Sunday, September 9, 2012

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Flying, Bathrooms and Service Dogs

We have had several experiences flying with our Southeastern Guide Dog puppies

and even thought the airline was the same, it really all came down to the personnel.  We always used US Airways and for the most part, they were great.  It was the return flight that was generally the problem (they weren't used to service dogs like Tampa people were).  However, we just recently had a raiser in South Pinellas group who had an incredibly bad experience with Southwest Airlines, that I just have to share: No Fly Zone!  

The TSA also has a general list of rights and guidelines of what their handlers can and will do when you and your service dog are going through the line.  It would be a good idea to make a copy of this webpage and have it in your purse/backpack if it seems the TSA agent is unsure how to pat down you or your dog.  It never hurts to be prepared.

I always have copies of shots and a note from the vet stating that the dog is good to travel.  This info is not required, but is nice to have on hand just in case. In addition, you can request an airline access letter from Southeastern (ask Katie Young) and that will detail you and your dog's credentials.  This letter must be requested at least 2-3 weeks in advance of your travel date in order to give them time to prepare and send it to you on letterhead.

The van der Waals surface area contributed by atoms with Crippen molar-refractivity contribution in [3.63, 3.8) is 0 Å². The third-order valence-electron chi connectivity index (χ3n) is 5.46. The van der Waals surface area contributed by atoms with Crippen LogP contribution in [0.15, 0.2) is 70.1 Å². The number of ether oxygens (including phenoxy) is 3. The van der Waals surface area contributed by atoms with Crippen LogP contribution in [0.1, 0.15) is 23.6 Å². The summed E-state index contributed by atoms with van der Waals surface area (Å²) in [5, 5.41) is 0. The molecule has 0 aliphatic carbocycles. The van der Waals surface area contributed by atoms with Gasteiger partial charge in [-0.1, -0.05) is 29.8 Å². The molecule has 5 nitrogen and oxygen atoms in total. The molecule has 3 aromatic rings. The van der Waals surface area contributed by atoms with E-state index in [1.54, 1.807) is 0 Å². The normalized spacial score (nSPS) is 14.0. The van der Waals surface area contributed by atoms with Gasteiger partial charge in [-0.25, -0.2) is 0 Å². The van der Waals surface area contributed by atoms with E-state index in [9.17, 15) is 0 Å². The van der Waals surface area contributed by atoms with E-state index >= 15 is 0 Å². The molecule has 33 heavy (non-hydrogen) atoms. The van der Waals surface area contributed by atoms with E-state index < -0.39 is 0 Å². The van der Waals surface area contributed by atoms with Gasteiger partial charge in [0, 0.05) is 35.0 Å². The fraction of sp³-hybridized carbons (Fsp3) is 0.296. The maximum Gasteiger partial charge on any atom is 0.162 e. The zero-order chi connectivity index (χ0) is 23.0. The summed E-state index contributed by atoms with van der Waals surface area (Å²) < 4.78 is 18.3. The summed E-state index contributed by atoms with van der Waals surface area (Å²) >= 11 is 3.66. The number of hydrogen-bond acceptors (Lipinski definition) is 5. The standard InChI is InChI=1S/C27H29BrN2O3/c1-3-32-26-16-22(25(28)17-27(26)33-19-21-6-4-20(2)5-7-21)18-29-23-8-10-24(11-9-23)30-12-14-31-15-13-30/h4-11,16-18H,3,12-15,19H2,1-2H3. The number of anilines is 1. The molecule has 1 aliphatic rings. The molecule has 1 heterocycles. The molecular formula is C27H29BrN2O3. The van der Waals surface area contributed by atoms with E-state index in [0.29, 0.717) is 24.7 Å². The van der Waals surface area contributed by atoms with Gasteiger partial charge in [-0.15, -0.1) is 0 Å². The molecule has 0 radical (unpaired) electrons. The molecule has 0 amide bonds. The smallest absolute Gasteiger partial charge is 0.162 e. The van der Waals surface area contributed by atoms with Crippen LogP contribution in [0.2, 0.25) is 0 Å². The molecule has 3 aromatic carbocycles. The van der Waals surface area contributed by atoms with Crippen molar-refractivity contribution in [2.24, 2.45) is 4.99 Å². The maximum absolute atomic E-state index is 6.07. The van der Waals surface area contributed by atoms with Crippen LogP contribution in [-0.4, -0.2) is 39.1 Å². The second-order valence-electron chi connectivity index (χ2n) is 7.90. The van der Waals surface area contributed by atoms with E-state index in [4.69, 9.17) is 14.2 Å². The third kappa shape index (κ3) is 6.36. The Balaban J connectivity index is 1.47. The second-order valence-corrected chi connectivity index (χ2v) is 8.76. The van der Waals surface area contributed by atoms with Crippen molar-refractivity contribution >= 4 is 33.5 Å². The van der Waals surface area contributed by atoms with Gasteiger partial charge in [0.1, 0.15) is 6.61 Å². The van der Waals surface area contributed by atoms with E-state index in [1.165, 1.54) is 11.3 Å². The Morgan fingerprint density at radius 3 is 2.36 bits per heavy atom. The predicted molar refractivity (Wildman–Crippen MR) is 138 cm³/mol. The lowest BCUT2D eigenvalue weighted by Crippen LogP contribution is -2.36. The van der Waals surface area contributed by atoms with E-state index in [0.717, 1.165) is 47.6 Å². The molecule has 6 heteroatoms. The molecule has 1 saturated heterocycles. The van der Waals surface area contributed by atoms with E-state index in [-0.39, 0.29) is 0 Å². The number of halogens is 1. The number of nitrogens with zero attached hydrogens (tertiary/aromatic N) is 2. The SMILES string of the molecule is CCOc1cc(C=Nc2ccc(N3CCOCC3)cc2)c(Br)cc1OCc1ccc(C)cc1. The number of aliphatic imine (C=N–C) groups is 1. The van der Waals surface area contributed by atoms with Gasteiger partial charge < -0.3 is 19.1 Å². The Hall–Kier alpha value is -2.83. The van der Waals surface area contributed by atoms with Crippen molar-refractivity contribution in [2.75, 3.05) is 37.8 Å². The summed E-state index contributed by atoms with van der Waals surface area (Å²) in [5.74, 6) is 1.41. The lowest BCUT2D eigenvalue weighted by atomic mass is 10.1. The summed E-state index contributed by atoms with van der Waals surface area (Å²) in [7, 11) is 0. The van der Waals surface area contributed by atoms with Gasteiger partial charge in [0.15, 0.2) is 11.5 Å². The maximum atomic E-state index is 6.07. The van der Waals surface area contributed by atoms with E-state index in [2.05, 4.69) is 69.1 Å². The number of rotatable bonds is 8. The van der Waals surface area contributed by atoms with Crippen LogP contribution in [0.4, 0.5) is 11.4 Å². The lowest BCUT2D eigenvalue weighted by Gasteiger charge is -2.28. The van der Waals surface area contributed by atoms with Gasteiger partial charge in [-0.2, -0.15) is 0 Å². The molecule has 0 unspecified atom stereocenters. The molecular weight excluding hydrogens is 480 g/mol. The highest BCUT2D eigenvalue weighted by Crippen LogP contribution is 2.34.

Another thing I have found to be very helpful is knowing where the relief stations are.  It used to be that you could ask for a supervisor to escort you and your pup out onto the tarmac just before the fight and they would take you (they did this with Bingo, but not with Berkeley because of the Xmas underwear bomber.  They won't do that anymore in most cases.)  It was nice, because a lot of relief stations are back behind security!!  Now someone has come out with an app for finding those relief stations!  The app is called Where to Go.  It was created by Working Like Dogs and there is an app for the iphone and the android.

So, if you are making reservations and you are taking your pup, be sure to do the following:

  1. Send in a request for an airline access letter to Katie Young at Southeastern Guide Dogs at least two to three weeks BEFORE you plan on traveling.  She will be able to get you a letter on official letterhead attesting to your status with Southeastern, your dogs credentials, etc.
  2. Don't choose Southwest. 
  3. Do choose United/Continental who officially supports Southeastern Guide dogs in training or US Airways (I've had good luck with them).
  4. When making your reservations, tell them that you are bringing a service dog so that they can indicate that on your reservation from the very beginning.
  5. Download the Where To Go app
  6. Make sure you have all your documentation and also have duplicates in some other location as well.
  7. Have a back up plan in case something doesn't go right at the airport.
  8. Relax and enjoy your vacation.
Willow and Coach taking it easy on the back porch.
Willow and Coach taking it easy on the back porch.


  1. Thank you for posting Maggie's no flying experience. We can't wait to take her on a trip early next year and this app will be VERY helpful. Thanks for posting the TSA guidelines too. I'll have to print that out and bring it with us.

    1. Happy to help! I'm hoping that your post and your experience with Maggie will get a wider audience and that audience will get back with Southwest. I already heard from one of my co-workers who has a friend at AirTran, which is merging with Southwest, and she is passing on your experience! Perhaps a change will happen! 8-)